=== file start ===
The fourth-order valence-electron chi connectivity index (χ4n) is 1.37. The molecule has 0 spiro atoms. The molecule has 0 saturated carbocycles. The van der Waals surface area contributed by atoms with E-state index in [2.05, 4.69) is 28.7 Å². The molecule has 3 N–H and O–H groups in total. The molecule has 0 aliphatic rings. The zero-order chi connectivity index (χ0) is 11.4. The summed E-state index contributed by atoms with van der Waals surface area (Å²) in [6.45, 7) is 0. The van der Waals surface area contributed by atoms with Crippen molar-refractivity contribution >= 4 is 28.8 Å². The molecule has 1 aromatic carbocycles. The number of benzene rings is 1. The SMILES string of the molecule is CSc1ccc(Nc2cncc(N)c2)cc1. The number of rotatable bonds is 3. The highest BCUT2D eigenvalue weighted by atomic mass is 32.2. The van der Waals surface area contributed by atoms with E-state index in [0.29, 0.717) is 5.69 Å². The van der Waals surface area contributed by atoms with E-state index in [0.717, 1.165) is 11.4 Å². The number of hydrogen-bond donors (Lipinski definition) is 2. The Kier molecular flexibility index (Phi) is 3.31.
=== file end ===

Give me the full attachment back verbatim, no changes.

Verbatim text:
The fourth-order valence-electron chi connectivity index (χ4n) is 1.37. The molecule has 0 spiro atoms. The molecule has 0 saturated carbocycles. The van der Waals surface area contributed by atoms with E-state index in [2.05, 4.69) is 28.7 Å². The molecule has 3 N–H and O–H groups in total. The molecule has 0 aliphatic rings. The zero-order chi connectivity index (χ0) is 11.4. The summed E-state index contributed by atoms with van der Waals surface area (Å²) in [6.45, 7) is 0. The van der Waals surface area contributed by atoms with Crippen molar-refractivity contribution >= 4 is 28.8 Å². The molecule has 1 aromatic carbocycles. The number of benzene rings is 1. The SMILES string of the molecule is CSc1ccc(Nc2cncc(N)c2)cc1. The number of rotatable bonds is 3. The highest BCUT2D eigenvalue weighted by atomic mass is 32.2. The van der Waals surface area contributed by atoms with E-state index in [0.29, 0.717) is 5.69 Å². The van der Waals surface area contributed by atoms with E-state index in [0.717, 1.165) is 11.4 Å². The number of hydrogen-bond donors (Lipinski definition) is 2. The Kier molecular flexibility index (Phi) is 3.31.